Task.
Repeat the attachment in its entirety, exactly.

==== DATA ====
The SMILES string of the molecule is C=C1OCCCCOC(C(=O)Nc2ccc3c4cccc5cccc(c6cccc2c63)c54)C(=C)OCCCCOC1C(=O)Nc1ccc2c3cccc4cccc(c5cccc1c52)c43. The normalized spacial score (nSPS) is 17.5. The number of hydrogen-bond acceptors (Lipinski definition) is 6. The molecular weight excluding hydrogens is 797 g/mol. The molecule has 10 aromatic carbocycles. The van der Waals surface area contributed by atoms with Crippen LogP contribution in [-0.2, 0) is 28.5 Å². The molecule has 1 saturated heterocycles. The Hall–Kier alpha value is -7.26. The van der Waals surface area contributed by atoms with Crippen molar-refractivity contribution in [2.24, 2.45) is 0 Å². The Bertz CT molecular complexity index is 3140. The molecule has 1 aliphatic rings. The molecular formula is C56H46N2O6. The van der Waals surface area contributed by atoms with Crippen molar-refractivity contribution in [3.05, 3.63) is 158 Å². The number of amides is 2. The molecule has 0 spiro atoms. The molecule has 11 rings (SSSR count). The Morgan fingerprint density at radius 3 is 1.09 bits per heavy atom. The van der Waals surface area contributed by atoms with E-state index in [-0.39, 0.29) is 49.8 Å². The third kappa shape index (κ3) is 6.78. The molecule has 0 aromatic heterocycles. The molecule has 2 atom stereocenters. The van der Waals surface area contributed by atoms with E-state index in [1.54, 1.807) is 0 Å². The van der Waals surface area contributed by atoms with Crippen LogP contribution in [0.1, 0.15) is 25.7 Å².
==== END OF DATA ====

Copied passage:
The SMILES string of the molecule is C=C1OCCCCOC(C(=O)Nc2ccc3c4cccc5cccc(c6cccc2c63)c54)C(=C)OCCCCOC1C(=O)Nc1ccc2c3cccc4cccc(c5cccc1c52)c43. The normalized spacial score (nSPS) is 17.5. The number of hydrogen-bond acceptors (Lipinski definition) is 6. The molecular weight excluding hydrogens is 797 g/mol. The molecule has 10 aromatic carbocycles. The van der Waals surface area contributed by atoms with Crippen LogP contribution in [-0.2, 0) is 28.5 Å². The molecule has 1 saturated heterocycles. The Hall–Kier alpha value is -7.26. The van der Waals surface area contributed by atoms with Crippen molar-refractivity contribution in [2.24, 2.45) is 0 Å². The Bertz CT molecular complexity index is 3140. The molecule has 1 aliphatic rings. The molecular formula is C56H46N2O6. The van der Waals surface area contributed by atoms with Crippen molar-refractivity contribution in [3.05, 3.63) is 158 Å². The number of amides is 2. The molecule has 0 spiro atoms. The molecule has 11 rings (SSSR count). The Morgan fingerprint density at radius 3 is 1.09 bits per heavy atom. The van der Waals surface area contributed by atoms with E-state index in [-0.39, 0.29) is 49.8 Å². The third kappa shape index (κ3) is 6.78. The molecule has 0 aromatic heterocycles. The molecule has 2 atom stereocenters. The van der Waals surface area contributed by atoms with E-state index in [1.54, 1.807) is 0 Å². The van der Waals surface area contributed by atoms with Crippen LogP contribution in [0.1, 0.15) is 25.7 Å².